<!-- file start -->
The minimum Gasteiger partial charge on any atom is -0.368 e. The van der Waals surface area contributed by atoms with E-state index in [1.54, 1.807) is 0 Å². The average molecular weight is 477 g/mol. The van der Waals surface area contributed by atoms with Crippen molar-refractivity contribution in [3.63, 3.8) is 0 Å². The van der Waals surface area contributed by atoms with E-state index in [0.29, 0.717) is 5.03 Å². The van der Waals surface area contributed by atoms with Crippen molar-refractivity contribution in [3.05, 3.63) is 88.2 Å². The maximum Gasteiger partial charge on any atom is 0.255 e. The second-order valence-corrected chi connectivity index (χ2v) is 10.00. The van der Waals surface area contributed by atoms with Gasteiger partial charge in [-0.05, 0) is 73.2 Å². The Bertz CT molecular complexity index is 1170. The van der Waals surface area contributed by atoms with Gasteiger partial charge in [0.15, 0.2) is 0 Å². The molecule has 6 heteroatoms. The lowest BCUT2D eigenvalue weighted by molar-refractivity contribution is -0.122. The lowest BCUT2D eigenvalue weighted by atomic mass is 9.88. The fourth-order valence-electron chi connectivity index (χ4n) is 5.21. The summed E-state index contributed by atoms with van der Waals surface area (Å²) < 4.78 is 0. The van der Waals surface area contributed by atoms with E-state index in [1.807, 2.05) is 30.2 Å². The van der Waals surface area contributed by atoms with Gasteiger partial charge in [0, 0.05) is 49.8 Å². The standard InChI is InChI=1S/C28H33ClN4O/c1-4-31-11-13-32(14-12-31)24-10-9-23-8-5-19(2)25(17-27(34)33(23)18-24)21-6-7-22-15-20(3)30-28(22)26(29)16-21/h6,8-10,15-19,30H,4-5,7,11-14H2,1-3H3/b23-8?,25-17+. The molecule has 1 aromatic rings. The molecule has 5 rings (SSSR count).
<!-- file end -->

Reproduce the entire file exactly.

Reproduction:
The minimum Gasteiger partial charge on any atom is -0.368 e. The van der Waals surface area contributed by atoms with E-state index in [1.54, 1.807) is 0 Å². The average molecular weight is 477 g/mol. The van der Waals surface area contributed by atoms with Crippen molar-refractivity contribution in [3.63, 3.8) is 0 Å². The van der Waals surface area contributed by atoms with E-state index in [0.29, 0.717) is 5.03 Å². The van der Waals surface area contributed by atoms with Crippen molar-refractivity contribution in [3.05, 3.63) is 88.2 Å². The maximum Gasteiger partial charge on any atom is 0.255 e. The second-order valence-corrected chi connectivity index (χ2v) is 10.00. The van der Waals surface area contributed by atoms with Gasteiger partial charge in [-0.05, 0) is 73.2 Å². The Bertz CT molecular complexity index is 1170. The van der Waals surface area contributed by atoms with Gasteiger partial charge in [0.15, 0.2) is 0 Å². The molecule has 6 heteroatoms. The lowest BCUT2D eigenvalue weighted by molar-refractivity contribution is -0.122. The lowest BCUT2D eigenvalue weighted by atomic mass is 9.88. The fourth-order valence-electron chi connectivity index (χ4n) is 5.21. The summed E-state index contributed by atoms with van der Waals surface area (Å²) < 4.78 is 0. The van der Waals surface area contributed by atoms with E-state index in [1.807, 2.05) is 30.2 Å². The van der Waals surface area contributed by atoms with Gasteiger partial charge in [0, 0.05) is 49.8 Å². The standard InChI is InChI=1S/C28H33ClN4O/c1-4-31-11-13-32(14-12-31)24-10-9-23-8-5-19(2)25(17-27(34)33(23)18-24)21-6-7-22-15-20(3)30-28(22)26(29)16-21/h6,8-10,15-19,30H,4-5,7,11-14H2,1-3H3/b23-8?,25-17+. The molecule has 1 aromatic rings. The molecule has 5 rings (SSSR count).